What's Up in the 8th
Eighteen decisions this week from the 8th District in criminal cases, and only two were wins for the defense. And the outcome in one, State v. Rodriguez, was governed by binding precedent in the form of the en banc decision in State v. Mace: a journal entry saying that post-release controls are imposed "for the maximum period allowed" doesn't cut it. Let's hit the highlights.
Bad things happen to women who get too drunk, or rather, men do bad things to women who get too drunk. The victim in State v. Jones had between ten and twenty shots of tequila, plus "two alcoholic drinks," the opinion tells us. (Probably those "two alcoholic drinks" -- the apocryphal "couple of beers" -- did her in. The upshot is that the police come across Jones with his pants around his ankles outside the back seat of his car, having his way with the victim, who's passed out unconscious. The court discusses the cases on what constitutes substantial incapacity in a rape charge, but wherever the line for that is, Jones crossed it.
His was not the only case to depend on the victim being sloshed; in State v. Keeler, she'd downed "10 to 14 shots of Bacardi" in a mere 90 minutes. The interesting aspect of that case is that she claimed there were two people who took her from the bar, a white man driving and a black man in the back seat, and both eventually raped her. At the trial of Keeler, the black guy, a white guy, Billy Joe Clark, testified at having driven the woman and Keeler to a hotel, and that the woman was sober as most judges. The opinion notes archly that "it is unclear from the record whether Clark was ever considered a suspect in the case."
Plenty of shootings, of course -- in State v. Catron, gunfire erupts over two half-brothers' dispute about a cigarette lighter -- but the more challenging issues are presented in State v. Carter. Carter, 17 at the time, was bound over from juvenile court on aggravated murder and aggravated robbery charges, and pled to the robbery and involuntary manslaughter, with an agreed sentencing range of 13 to 20 years. The judge gives him 19, and the only good news for Carter is the panel's rejection of the State's argument that by agreeing to a sentencing range which required consecutive sentences, Carter waived any appeal whether the two offenses merged. (RC 2953.08(D)(1) does say that a sentence can't be appealed if it's jointly recommended by the parties and imposed by the court. Oddly enough, the State apparently raised waiver only with regard to the merger; the court fully reviews the consecutive issue, and finds against Carter on that.)
The bad news for Carter is that the panel rejects his argument, along with the contention that the mandatory bindover statute is unconstitutional, because it wasn't raised in the trial court. There are some good recent decisions, from the US Supreme Court and elsewhere, on the lesser culpability of juveniles because of their underdeveloped thought processes, and it may be time to start raising that argument at the trial level.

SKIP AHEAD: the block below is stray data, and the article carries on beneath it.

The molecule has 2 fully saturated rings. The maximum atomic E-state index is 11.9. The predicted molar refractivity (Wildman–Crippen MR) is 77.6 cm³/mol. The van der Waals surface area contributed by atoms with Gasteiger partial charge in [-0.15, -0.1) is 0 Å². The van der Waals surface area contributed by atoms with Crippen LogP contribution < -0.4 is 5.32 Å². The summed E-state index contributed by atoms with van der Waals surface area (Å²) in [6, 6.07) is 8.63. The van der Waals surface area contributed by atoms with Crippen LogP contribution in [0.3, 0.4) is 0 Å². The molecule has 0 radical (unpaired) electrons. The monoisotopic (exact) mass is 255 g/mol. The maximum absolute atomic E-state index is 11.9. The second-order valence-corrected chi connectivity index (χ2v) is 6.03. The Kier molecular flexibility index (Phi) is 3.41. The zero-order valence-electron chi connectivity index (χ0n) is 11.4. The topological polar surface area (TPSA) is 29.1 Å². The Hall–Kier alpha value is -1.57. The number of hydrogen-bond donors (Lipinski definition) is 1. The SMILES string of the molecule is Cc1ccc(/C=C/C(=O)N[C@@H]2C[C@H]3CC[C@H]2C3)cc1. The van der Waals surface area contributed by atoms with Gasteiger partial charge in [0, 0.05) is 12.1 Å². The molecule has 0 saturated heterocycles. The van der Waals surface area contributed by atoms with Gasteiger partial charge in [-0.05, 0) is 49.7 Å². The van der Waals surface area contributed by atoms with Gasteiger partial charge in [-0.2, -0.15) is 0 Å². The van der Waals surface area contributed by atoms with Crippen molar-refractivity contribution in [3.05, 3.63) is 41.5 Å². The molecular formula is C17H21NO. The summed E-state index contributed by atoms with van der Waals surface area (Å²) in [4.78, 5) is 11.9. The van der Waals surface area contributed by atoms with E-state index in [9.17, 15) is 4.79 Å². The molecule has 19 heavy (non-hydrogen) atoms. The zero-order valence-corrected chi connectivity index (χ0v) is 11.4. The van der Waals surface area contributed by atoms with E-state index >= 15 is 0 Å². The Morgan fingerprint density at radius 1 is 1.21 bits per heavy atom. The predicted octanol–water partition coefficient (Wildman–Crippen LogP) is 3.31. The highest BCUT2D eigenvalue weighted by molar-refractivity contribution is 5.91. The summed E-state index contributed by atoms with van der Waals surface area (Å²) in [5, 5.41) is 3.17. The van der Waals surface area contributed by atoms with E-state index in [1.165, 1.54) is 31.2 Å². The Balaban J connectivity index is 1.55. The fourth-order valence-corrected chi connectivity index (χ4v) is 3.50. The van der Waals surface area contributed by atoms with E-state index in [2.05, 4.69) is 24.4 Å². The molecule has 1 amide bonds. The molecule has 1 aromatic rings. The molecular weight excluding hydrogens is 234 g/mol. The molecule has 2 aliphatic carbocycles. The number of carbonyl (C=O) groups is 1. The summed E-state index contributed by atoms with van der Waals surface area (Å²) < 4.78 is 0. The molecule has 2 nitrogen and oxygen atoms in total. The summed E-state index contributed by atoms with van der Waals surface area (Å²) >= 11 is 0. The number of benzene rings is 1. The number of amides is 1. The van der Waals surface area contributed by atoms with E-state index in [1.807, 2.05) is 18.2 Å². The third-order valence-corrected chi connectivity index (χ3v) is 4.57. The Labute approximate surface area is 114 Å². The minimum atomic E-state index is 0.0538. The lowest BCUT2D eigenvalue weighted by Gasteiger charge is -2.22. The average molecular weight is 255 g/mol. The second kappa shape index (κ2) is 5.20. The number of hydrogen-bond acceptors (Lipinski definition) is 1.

State v. Herrington is another case on 404(B) evidence involving sex offenses. The victim, Herrington's step-granddaughter, testified that there were four incidents which occurred when she was between the ages of 14 and 18, all involving inappropriate touching, and the last three after Herrington had offered to give her driving lessons. Another woman, 37 at the time, testified that when she was 20, Herrington, a family friend, had raped her after giving her a driving lesson.
The panel draws heavily on the Supreme Court's decision in State v. Williams (discussed here). Williams involved a male teacher charged with raping a 14-year-old student, and the State introduced evidence that the teacher had consensual sex with a 16-year-old student; the court found the similarities in the two situations, especially the evidence of "grooming" by the teacher, to be sufficient to meet 404(B)'s "scheme of plan" requirement. Fitting Williams into the fact pattern here is a stretch: other than the "driving lesson," there's really nothing similar about the crimes. To be sure, there's a fine line between proving scheme or plan and simply showing propensity, but the dissent makes a good point here: when the lead witness for the State is the one who presents the 404(B) evidence, you can make a good argument that it's really about conformity, not scheme or plan.
When can a police officer pat you down before placing you in a police cruiser? All day, every day, but it's a trick question: the real one is, when can a police officer place you in the cruiser? That's the issue in State v. Holder. The cops had stopped a driver for excessive speed, found him to be drunk, and arrested him. They told the passenger they were going to impound the car, and asked if he had someone to pick him up. He said his girlfriend would be there shortly, and the nice police officer told him he could sit in the cruiser until she got there. Of course, that necessitated the pat down, which revealed a gun.
The law on that comes from the Supreme Court's 2001 decision in State v. Lozada:
During a routine traffic stop, it is reasonable for an officer to search a driver for weapons before placing the driver in a patrol car, if placing the driver in the patrol car during the investigation prevents officers or the driver from being subjected to a dangerous condition and placing the driver in the patrol car is the least intrusive means to avoid the dangerous condition.
The State made a number of arguments: this happened on a busy road, and Holder was safer in the cruiser, and besides, the officer told Holder he was going to be patted down, and Holder consented to it. The bottom line is that here, without some suspicion that you're armed or up to no good, putting you in the cruiser is not an option. Maybe the cops will get away with that in some other district, but the 8th will bounce that all day, every day.